As we deploy machines that can perform analysis and even make decisions on our behalf, we require confidence that the machine intelligence is fair and impartial in its outputs. The challenge of course is that AI cannot “think” or “reason.” The onus falls on human stakeholders to probe how an AI functions relative to expectations for fairness and concerns over bias.
There are many scenarios in which an AI model could lead to unfair and biased outcomes. They might come in the form of automated decisions or they could influence human decision making in a way that treads across expected lines of impartiality. For AI to be trustworthy, every stakeholder, from the data scientist to the consumer, needs confidence that the model outputs are equitable.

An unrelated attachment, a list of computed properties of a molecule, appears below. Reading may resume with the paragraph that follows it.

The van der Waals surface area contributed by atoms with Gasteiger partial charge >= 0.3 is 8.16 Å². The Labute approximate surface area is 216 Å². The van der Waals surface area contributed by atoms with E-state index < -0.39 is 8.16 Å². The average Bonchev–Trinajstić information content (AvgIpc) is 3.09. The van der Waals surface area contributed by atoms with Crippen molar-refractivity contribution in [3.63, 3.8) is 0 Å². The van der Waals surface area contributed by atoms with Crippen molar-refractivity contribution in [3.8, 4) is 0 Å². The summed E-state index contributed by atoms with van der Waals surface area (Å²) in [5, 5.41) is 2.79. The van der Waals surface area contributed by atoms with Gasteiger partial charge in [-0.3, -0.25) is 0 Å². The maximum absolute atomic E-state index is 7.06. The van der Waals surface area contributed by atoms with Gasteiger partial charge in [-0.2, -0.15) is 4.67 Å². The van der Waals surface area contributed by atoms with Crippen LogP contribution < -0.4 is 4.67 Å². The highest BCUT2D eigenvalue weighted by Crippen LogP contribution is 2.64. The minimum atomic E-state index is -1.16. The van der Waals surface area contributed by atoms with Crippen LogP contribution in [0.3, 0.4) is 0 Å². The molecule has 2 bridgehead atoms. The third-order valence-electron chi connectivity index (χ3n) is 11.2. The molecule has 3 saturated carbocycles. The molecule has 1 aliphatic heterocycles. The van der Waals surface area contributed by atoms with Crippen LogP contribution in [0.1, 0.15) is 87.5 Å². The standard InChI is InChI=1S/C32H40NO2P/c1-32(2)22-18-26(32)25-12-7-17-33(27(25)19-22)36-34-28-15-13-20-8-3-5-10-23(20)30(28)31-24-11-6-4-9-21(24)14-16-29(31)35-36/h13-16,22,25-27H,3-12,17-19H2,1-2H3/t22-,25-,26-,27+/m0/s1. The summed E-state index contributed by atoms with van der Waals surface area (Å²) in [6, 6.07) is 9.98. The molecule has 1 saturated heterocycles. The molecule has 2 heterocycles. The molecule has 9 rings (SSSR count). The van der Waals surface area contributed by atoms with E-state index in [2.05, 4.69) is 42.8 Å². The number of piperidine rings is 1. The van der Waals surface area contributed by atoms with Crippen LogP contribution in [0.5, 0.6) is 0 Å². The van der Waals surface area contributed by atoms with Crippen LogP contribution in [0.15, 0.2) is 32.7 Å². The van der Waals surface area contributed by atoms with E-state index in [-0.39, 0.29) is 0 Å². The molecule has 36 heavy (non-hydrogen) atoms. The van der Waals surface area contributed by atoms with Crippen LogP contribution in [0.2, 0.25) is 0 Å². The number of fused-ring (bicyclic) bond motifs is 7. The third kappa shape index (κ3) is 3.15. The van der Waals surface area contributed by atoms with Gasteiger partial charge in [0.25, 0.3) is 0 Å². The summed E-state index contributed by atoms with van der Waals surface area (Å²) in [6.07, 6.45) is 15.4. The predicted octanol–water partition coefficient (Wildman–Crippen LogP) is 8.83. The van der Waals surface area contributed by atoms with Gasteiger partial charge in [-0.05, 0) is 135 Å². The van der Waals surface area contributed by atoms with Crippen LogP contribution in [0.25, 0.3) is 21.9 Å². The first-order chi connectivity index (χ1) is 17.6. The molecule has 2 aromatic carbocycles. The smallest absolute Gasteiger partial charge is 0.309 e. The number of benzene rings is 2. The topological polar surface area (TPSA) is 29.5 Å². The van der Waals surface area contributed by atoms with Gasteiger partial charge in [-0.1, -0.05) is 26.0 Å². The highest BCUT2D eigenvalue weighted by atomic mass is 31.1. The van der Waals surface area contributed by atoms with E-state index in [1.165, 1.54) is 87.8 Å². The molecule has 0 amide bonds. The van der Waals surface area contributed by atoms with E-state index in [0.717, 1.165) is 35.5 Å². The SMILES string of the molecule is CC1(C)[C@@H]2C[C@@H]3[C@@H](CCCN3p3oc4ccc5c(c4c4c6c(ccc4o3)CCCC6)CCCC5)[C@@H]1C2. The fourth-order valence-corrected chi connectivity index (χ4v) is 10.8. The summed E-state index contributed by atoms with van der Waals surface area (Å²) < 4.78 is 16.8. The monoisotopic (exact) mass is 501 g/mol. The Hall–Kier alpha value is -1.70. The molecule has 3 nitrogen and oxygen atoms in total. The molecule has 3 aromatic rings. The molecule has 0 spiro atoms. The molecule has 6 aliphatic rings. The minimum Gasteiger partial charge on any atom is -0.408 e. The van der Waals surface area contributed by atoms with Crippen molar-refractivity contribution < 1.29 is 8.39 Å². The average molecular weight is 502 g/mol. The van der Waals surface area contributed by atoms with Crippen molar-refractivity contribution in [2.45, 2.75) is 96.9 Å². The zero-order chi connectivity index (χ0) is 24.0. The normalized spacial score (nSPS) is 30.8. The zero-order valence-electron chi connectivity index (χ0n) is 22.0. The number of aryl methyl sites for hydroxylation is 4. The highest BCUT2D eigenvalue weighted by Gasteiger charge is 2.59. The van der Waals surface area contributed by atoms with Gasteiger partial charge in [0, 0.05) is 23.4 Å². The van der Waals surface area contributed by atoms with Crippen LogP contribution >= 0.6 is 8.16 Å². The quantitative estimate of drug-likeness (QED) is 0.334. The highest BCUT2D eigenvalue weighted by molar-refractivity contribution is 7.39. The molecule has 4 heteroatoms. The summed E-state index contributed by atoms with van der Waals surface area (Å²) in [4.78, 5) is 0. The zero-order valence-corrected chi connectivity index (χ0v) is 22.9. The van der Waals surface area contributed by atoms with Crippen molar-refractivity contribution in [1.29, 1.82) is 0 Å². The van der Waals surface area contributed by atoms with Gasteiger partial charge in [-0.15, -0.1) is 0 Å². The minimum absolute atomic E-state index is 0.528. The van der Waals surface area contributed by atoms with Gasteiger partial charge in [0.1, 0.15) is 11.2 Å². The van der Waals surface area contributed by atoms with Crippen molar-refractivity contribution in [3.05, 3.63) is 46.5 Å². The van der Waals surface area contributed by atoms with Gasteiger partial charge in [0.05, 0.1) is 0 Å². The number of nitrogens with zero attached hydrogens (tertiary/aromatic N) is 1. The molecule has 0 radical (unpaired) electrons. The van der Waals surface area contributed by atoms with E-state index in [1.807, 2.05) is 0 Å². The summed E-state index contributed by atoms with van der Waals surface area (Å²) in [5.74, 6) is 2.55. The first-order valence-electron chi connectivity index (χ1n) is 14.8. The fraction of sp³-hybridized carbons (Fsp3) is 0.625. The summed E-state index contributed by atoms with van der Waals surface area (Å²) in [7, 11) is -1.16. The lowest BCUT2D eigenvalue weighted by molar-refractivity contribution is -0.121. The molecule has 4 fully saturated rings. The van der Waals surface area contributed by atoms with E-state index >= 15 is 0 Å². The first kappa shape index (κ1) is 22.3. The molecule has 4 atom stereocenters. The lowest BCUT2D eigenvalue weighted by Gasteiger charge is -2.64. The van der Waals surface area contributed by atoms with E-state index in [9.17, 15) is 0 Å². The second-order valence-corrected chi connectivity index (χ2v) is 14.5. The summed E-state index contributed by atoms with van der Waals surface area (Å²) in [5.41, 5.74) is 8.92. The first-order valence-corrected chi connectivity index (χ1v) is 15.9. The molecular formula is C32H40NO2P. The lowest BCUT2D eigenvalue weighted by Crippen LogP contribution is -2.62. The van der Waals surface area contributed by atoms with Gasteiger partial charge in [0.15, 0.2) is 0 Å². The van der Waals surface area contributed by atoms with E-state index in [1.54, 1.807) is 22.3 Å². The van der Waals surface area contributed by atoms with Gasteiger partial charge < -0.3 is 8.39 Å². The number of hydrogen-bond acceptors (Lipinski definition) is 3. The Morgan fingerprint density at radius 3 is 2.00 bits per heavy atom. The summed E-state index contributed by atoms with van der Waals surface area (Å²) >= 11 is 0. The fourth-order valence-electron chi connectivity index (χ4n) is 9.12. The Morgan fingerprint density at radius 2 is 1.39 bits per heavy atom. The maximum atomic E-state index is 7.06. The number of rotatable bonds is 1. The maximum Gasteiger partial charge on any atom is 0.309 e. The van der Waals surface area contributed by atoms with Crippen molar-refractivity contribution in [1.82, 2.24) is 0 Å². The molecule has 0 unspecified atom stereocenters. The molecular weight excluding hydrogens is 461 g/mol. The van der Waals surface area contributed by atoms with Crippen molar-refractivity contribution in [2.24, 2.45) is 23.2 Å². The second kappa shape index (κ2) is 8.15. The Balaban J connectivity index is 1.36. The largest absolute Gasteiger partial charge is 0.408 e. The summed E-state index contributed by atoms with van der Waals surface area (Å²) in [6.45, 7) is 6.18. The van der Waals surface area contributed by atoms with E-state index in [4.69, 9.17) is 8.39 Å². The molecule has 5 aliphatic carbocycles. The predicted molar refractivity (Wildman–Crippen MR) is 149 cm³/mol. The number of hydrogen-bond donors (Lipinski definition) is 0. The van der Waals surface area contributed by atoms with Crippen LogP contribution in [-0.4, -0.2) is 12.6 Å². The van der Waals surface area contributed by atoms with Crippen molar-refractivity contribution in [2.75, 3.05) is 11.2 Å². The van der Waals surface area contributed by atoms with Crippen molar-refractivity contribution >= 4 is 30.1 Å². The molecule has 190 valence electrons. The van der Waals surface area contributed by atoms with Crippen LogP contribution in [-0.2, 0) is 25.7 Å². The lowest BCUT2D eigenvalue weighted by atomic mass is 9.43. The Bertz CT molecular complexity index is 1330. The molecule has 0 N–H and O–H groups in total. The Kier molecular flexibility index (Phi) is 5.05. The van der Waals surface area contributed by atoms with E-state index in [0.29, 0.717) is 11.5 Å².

The core issue is addressing bias. Bias can refer to the difference between the predicted and actual output values from the training data. It might also mean that the data reflects bias that is embedded in society. And it might result from datasets that are inaccurate reflections of the real world.
No matter the root, to address potential issues with bias, enterprises need to understand the components that contribute to unfair AI and how fairness is assessed and addressed such that they can mobilize key stakeholders and decision makers involved in driving AI toward fair application. Indeed, achieving fairness is a shared responsibility that spans the AI lifecycle.